Pelleted Seed and Covered Trays for Summer Lettuce Germination
This project was funded by Ceres Trust
In a Nutshell:
Farmers were interested in better germination and quality of lettuce seedlings during hot summer months.
Three farmers completed experimental trials to evaluate the effects of pelletized seed and a wetted sheet covering seedling trays during germination on germination rates and seedling quality (number of leaves, height, compactness).
- Effects of the two treatments differed by farm, and by succession.
- While Jill Beebout recorded slightly more leaves on uncovered trays, Kate Edwards recorded better germination and more compact plants in covered trays during her first succession, but saw no effect of either treatment during her second succession. Carmen Black, meanwhile, saw mixed effects of the treatments, with unpelleted seed providing the most compact seedlings and more leaves per plant. Within her pelleted trays, the uncovered trays were more compact than covered trays.
During the 2017 Summer Lettuce Variety Trial, several farmers noticed the uneven germination of the pelleted lettuce seed being used for the trial. They were curious if this was because of the pelleting or because of the heat, and if there was a better way to germinate seeds for summer lettuce transplants. This project compares pelleted and unpelleted lettuce seed in a split-plot, randomized replicated design that also explores the effect of a wetted sheet on the seed trays. The lettuce variety Magenta was used, as it was the favored variety of the growers from the 2017 trial.
Carmen Black, who participated in the 2017 variety trial, said, “We wondered if using pelleted seed contributed to the poor germination, so this year we want to directly compare the germination of pelleted and unpelleted seed. I feel committed to growing lettuce through the hot part of the summer for both the CSA and restaurant sales, and poor germination was unexpectedly one of my biggest challenges to growing an adequate amount last summer. Having better germination will help us grow summer lettuce more efficiently and economically.”
Objective: Determine if pelletized seed or covering seedlings with a wetted sheet during germination effected germination rates or lettuce seedling quality during summer months.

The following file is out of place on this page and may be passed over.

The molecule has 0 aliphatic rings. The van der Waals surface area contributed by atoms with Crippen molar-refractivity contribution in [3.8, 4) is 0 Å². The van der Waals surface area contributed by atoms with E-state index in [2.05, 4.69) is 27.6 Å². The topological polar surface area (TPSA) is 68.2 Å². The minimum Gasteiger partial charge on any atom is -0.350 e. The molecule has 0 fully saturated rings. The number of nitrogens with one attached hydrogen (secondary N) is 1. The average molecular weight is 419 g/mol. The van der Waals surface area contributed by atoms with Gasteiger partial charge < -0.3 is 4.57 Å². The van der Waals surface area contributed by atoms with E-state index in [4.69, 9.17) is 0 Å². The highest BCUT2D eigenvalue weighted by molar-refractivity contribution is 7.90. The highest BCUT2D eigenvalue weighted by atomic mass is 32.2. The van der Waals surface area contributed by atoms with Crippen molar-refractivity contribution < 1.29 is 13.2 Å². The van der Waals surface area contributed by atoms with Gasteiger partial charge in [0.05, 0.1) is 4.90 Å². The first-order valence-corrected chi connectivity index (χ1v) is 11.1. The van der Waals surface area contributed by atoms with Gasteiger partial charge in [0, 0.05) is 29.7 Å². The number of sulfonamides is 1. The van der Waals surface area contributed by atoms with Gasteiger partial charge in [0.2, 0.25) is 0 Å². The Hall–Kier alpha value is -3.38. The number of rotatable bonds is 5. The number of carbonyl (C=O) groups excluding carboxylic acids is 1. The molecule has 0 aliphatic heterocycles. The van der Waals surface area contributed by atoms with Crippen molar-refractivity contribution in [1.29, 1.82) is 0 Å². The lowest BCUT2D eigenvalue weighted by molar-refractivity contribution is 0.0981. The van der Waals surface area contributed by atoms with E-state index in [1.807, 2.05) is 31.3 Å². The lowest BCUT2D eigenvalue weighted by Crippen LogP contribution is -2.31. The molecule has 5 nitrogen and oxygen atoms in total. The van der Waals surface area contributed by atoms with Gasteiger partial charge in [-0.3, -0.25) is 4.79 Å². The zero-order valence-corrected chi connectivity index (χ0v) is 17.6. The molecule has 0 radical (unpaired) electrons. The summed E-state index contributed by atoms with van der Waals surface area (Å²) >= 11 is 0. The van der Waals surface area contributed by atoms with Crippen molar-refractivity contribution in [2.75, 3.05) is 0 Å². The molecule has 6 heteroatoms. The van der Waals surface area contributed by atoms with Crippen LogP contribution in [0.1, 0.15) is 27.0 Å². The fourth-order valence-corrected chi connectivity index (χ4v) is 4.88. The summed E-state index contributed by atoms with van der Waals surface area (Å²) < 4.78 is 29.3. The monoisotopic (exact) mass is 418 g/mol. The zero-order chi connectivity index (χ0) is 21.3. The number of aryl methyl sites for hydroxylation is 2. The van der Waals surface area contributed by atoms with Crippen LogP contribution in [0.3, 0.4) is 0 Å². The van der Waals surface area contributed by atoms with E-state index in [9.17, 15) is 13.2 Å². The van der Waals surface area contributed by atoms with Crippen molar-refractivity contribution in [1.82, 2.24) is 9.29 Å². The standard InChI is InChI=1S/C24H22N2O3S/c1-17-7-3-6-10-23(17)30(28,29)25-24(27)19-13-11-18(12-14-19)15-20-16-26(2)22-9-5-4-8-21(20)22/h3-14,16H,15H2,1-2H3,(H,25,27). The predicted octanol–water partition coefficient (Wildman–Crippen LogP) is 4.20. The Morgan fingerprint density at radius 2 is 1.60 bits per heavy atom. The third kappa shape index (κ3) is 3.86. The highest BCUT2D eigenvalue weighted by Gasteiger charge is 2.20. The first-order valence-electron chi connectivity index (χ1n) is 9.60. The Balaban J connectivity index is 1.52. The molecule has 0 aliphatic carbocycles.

This project was conducted at three Iowa farms: Jill Beebout (Blue Gate Farm in Chariton), Carmen Black (Sundog Farm in Solon), Kate Edwards (Wild Woods Farm in Iowa City). All farmers germinated head lettuce (Magenta) in experiments using a randomized complete block design with a split-plot arrangement. At each farm, six seedling trays (main plots) were divided in half (sub-plots), with one side seeded to pelleted seeds, the other to unpelleted seeds. Three of the trays were covered with a moistened sheet during germination, the other three were left uncovered. A schematic of the trial setup is shown in Figure 1. Production practices for lettuce germination including tray types and planting media for each farm are detailed in Table 1. Seeds for the trials were provided by Johnny’s Seeds (Winslow, ME).
Farmers recorded the germination rate by counting the soil blocks/cells in each tray that did not germinate. They recorded the emergence rate by counting the number of days to the first true leaves on 10 plants in each tray. They also recorded evenness of germination by measuring the height and leaf number of 10 plants in each tray when the seedlings were ready to transplant. Compactness was calculated by dividing number of leaves by seedling height.
Data were analyzed using JMP Pro 13 (SAS Institute Inc., Cary, NC) statistical software. Means separation among varieties by succession at each farm was determined using Tukey’s least significant difference (LSD). Statistical significance is reported at the 90% confidence level.